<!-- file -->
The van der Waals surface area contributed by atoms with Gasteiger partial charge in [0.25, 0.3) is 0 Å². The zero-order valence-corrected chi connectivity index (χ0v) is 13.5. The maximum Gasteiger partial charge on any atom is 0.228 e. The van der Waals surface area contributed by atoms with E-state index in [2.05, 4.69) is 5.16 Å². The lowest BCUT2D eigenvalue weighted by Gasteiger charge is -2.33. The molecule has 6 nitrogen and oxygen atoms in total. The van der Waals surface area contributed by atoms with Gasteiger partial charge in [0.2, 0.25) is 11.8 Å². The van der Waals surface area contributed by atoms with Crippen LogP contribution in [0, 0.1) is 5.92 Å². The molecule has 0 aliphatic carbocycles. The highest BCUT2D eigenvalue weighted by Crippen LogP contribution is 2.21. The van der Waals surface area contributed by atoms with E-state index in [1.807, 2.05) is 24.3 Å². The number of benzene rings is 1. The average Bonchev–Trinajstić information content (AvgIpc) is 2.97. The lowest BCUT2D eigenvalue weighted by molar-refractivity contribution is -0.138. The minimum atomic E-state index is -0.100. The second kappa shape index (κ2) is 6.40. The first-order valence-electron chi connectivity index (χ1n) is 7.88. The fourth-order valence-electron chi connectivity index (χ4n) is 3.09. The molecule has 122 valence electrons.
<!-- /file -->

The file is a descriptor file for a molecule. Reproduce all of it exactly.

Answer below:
The van der Waals surface area contributed by atoms with Gasteiger partial charge in [0.25, 0.3) is 0 Å². The zero-order valence-corrected chi connectivity index (χ0v) is 13.5. The maximum Gasteiger partial charge on any atom is 0.228 e. The van der Waals surface area contributed by atoms with E-state index in [2.05, 4.69) is 5.16 Å². The lowest BCUT2D eigenvalue weighted by Gasteiger charge is -2.33. The molecule has 6 nitrogen and oxygen atoms in total. The van der Waals surface area contributed by atoms with Gasteiger partial charge in [0.2, 0.25) is 11.8 Å². The van der Waals surface area contributed by atoms with Crippen LogP contribution in [0, 0.1) is 5.92 Å². The molecule has 0 aliphatic carbocycles. The highest BCUT2D eigenvalue weighted by Crippen LogP contribution is 2.21. The van der Waals surface area contributed by atoms with E-state index in [1.807, 2.05) is 24.3 Å². The number of benzene rings is 1. The average Bonchev–Trinajstić information content (AvgIpc) is 2.97. The lowest BCUT2D eigenvalue weighted by molar-refractivity contribution is -0.138. The minimum atomic E-state index is -0.100. The second kappa shape index (κ2) is 6.40. The first-order valence-electron chi connectivity index (χ1n) is 7.88. The fourth-order valence-electron chi connectivity index (χ4n) is 3.09. The molecule has 122 valence electrons.